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SparklyUnicorn

strategies for eventually getting a job

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So...I am thinking about the next chapter of my life, but I still have a bit of time.  About 4ish years.  My plan is to continue to take courses at the CC and state Uni.  I have a BA (psychology).  I have not worked in many years (about 12 years).  What more can I do to help myself when the time comes? 

 

My DH mentioned possibly trying to get a job at the company he works for if I want to go in the direction of IT.  I am considering that.  It would require I take more relevant classes (computer science type stuff).  Obviously it would be HIGHLY awesome to have him as an easier "in".  But what more..maybe...could I do to make my resume look a little less pathetic?

 

Looking for ideas...

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Find some volunteer projects in the area you want to pursue? Maybe a database project for a non profit that can’t afford the manpower it would take to get better organized?

 

 

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Can you work on the student help desk for your CC or uni? The youngsters may run circles around you, but you could learn a lot for a student job.

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I would say, decide what you want to do and then work toward that goal.  

 

My degree is in engineering but I haven't worked outside the house since 1993.  About four years ago I decided to move in the direction of teaching and technology.  I taught technology classes at a homeschool enrichment program/co-op.  I figured that I would either teach homeschool classes, tutor and develop my own technology curriculum or become a teacher in the private schools (around here they hire without a teaching certificate as long as you agree toward toward a license). Two weeks ago I applied to teach at a local Catholic school and I was hired just this week.  I will be teaching high school engineering and physics.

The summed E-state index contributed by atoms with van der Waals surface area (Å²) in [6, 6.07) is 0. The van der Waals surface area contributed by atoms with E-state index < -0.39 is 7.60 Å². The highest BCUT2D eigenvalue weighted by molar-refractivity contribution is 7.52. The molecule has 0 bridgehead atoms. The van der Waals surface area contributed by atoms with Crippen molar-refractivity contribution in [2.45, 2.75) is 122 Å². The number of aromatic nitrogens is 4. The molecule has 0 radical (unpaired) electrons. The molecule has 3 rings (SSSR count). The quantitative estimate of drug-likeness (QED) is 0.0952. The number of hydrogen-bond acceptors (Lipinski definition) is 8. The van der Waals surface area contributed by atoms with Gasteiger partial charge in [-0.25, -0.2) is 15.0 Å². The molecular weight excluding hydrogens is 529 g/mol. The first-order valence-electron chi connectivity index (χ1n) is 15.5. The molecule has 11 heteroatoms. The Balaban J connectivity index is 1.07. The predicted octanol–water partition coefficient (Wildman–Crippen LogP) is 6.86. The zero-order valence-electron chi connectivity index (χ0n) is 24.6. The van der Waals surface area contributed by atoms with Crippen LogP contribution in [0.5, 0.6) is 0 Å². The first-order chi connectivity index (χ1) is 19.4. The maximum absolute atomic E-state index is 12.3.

My resume was still quite sparse but I had taught 14 classes in the last seven years and am passionate and knowledgeable about my subject.

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Can you work on the student help desk for your CC or uni? The youngsters may run circles around you, but you could learn a lot for a student job.

 

Ok, so what is the student help desk and why would the youngsters run circles around me?

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Ok do you mean the IT dept help desk?

 

Uh yeah no that'll never happen.  If there are any jobs like that available to students, you can be sure they are probably reserved for work study situations (which I'd never qualify for).

 

BUT I'll look into it anyway.  I just doubt it.  It's not a very big school so they don't have a lot in the way of student jobs.

 

 

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My brother did one of those “boot camps†when he decided to switch from audio engineering to IT. He passed a certification exam and then got a job where his employer pays for him to get additional certifications. He gets a pay increase for every certification because his employer can charge clients more.

 

 

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So...I am thinking about the next chapter of my life, but I still have a bit of time.  About 4ish years.  My plan is to continue to take courses at the CC and state Uni.  I have a BA (psychology).  I have not worked in many years (about 12 years).  What more can I do to help myself when the time comes? 

 

My DH mentioned possibly trying to get a job at the company he works for if I want to go in the direction of IT.  I am considering that.  It would require I take more relevant classes (computer science type stuff).  Obviously it would be HIGHLY awesome to have him as an easier "in".  But what more..maybe...could I do to make my resume look a little less pathetic?

 

Looking for ideas...

 

Consider networking and developing professional relationships as much as you can. Knowing people is one of the easiest ways to get into a new position. 

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My brother did one of those “boot camps†when he decided to switch from audio engineering to IT. He passed a certification exam and then got a job where his employer pays for him to get additional certifications. He gets a pay increase for every certification because his employer can charge clients more.

 

 

Sent from my iPhone using Tapatalk

 

 

Those coding camp things?  I was eying that.  I just wondered if they work out for people.  They have one at the CC I take classes at.  It's about $1500, which I think is "ok", but not if it doesn't lead to anything. 

 

I'd probably take a few CS courses prior to make the most of it. 

 

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Consider networking and developing professional relationships as much as you can. Knowing people is one of the easiest ways to get into a new position.